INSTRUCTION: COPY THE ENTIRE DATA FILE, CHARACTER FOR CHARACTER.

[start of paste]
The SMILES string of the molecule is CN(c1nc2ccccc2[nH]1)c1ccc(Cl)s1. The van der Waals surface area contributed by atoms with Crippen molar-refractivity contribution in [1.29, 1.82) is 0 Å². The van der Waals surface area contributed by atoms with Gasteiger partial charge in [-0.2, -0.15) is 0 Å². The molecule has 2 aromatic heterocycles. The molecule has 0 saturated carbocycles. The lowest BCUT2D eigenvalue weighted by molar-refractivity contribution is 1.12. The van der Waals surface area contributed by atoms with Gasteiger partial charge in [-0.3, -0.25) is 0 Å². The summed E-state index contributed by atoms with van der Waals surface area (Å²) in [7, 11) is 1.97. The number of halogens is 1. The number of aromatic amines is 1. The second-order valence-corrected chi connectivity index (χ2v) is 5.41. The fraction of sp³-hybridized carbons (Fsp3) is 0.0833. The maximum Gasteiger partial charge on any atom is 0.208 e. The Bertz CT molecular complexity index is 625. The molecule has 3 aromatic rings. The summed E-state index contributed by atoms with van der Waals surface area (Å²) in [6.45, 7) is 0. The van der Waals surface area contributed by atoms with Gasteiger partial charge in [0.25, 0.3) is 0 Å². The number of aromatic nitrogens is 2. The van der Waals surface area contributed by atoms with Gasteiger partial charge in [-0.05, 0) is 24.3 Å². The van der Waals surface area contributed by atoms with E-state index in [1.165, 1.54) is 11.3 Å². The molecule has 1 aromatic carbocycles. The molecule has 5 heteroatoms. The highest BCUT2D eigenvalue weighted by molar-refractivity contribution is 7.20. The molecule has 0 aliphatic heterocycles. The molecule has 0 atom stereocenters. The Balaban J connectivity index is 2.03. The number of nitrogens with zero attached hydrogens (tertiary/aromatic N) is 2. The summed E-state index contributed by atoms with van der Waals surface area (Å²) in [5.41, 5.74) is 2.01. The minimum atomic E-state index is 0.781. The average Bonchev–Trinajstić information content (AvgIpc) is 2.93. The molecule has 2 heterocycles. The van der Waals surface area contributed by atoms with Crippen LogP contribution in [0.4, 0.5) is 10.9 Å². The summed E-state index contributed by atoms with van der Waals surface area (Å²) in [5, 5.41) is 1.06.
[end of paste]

The SMILES string of the molecule is CN(c1nc2ccccc2[nH]1)c1ccc(Cl)s1. The van der Waals surface area contributed by atoms with Crippen molar-refractivity contribution in [1.29, 1.82) is 0 Å². The van der Waals surface area contributed by atoms with Gasteiger partial charge in [-0.2, -0.15) is 0 Å². The molecule has 2 aromatic heterocycles. The molecule has 0 saturated carbocycles. The lowest BCUT2D eigenvalue weighted by molar-refractivity contribution is 1.12. The van der Waals surface area contributed by atoms with Gasteiger partial charge in [-0.3, -0.25) is 0 Å². The summed E-state index contributed by atoms with van der Waals surface area (Å²) in [7, 11) is 1.97. The number of halogens is 1. The number of aromatic amines is 1. The second-order valence-corrected chi connectivity index (χ2v) is 5.41. The fraction of sp³-hybridized carbons (Fsp3) is 0.0833. The maximum Gasteiger partial charge on any atom is 0.208 e. The Bertz CT molecular complexity index is 625. The molecule has 3 aromatic rings. The summed E-state index contributed by atoms with van der Waals surface area (Å²) in [6.45, 7) is 0. The van der Waals surface area contributed by atoms with Gasteiger partial charge in [0.25, 0.3) is 0 Å². The number of aromatic nitrogens is 2. The van der Waals surface area contributed by atoms with Gasteiger partial charge in [-0.05, 0) is 24.3 Å². The van der Waals surface area contributed by atoms with E-state index in [1.165, 1.54) is 11.3 Å². The molecule has 1 aromatic carbocycles. The molecule has 5 heteroatoms. The highest BCUT2D eigenvalue weighted by molar-refractivity contribution is 7.20. The molecule has 0 aliphatic heterocycles. The molecule has 0 atom stereocenters. The Balaban J connectivity index is 2.03. The number of nitrogens with zero attached hydrogens (tertiary/aromatic N) is 2. The summed E-state index contributed by atoms with van der Waals surface area (Å²) in [5.41, 5.74) is 2.01. The minimum atomic E-state index is 0.781. The average Bonchev–Trinajstić information content (AvgIpc) is 2.93. The molecule has 2 heterocycles. The van der Waals surface area contributed by atoms with Crippen LogP contribution in [0.4, 0.5) is 10.9 Å². The summed E-state index contributed by atoms with van der Waals surface area (Å²) in [5, 5.41) is 1.06.